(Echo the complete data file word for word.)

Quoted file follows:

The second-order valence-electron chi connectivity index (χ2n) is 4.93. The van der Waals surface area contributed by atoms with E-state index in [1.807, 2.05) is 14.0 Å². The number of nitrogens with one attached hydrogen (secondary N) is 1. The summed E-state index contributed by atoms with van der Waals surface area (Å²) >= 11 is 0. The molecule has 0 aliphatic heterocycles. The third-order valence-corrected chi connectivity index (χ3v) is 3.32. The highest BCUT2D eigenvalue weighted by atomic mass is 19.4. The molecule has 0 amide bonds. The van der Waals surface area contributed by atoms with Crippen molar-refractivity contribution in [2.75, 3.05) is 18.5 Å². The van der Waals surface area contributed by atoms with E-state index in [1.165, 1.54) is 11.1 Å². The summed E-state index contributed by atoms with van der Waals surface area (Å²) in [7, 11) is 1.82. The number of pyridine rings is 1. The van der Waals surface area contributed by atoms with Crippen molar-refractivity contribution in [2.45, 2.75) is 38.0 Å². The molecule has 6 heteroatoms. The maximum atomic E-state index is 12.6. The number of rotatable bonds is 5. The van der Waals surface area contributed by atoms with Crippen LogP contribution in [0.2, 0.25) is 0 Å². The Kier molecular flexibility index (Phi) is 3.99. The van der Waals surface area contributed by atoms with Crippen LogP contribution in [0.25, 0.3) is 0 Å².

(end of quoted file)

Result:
The second-order valence-electron chi connectivity index (χ2n) is 4.93. The van der Waals surface area contributed by atoms with E-state index in [1.807, 2.05) is 14.0 Å². The number of nitrogens with one attached hydrogen (secondary N) is 1. The summed E-state index contributed by atoms with van der Waals surface area (Å²) >= 11 is 0. The molecule has 0 aliphatic heterocycles. The third-order valence-corrected chi connectivity index (χ3v) is 3.32. The highest BCUT2D eigenvalue weighted by atomic mass is 19.4. The molecule has 0 amide bonds. The van der Waals surface area contributed by atoms with Crippen molar-refractivity contribution in [2.75, 3.05) is 18.5 Å². The van der Waals surface area contributed by atoms with E-state index in [1.165, 1.54) is 11.1 Å². The summed E-state index contributed by atoms with van der Waals surface area (Å²) in [7, 11) is 1.82. The number of pyridine rings is 1. The van der Waals surface area contributed by atoms with Crippen molar-refractivity contribution in [2.45, 2.75) is 38.0 Å². The molecule has 6 heteroatoms. The maximum atomic E-state index is 12.6. The number of rotatable bonds is 5. The van der Waals surface area contributed by atoms with Crippen LogP contribution in [0.2, 0.25) is 0 Å². The Kier molecular flexibility index (Phi) is 3.99. The van der Waals surface area contributed by atoms with Crippen LogP contribution in [0.25, 0.3) is 0 Å².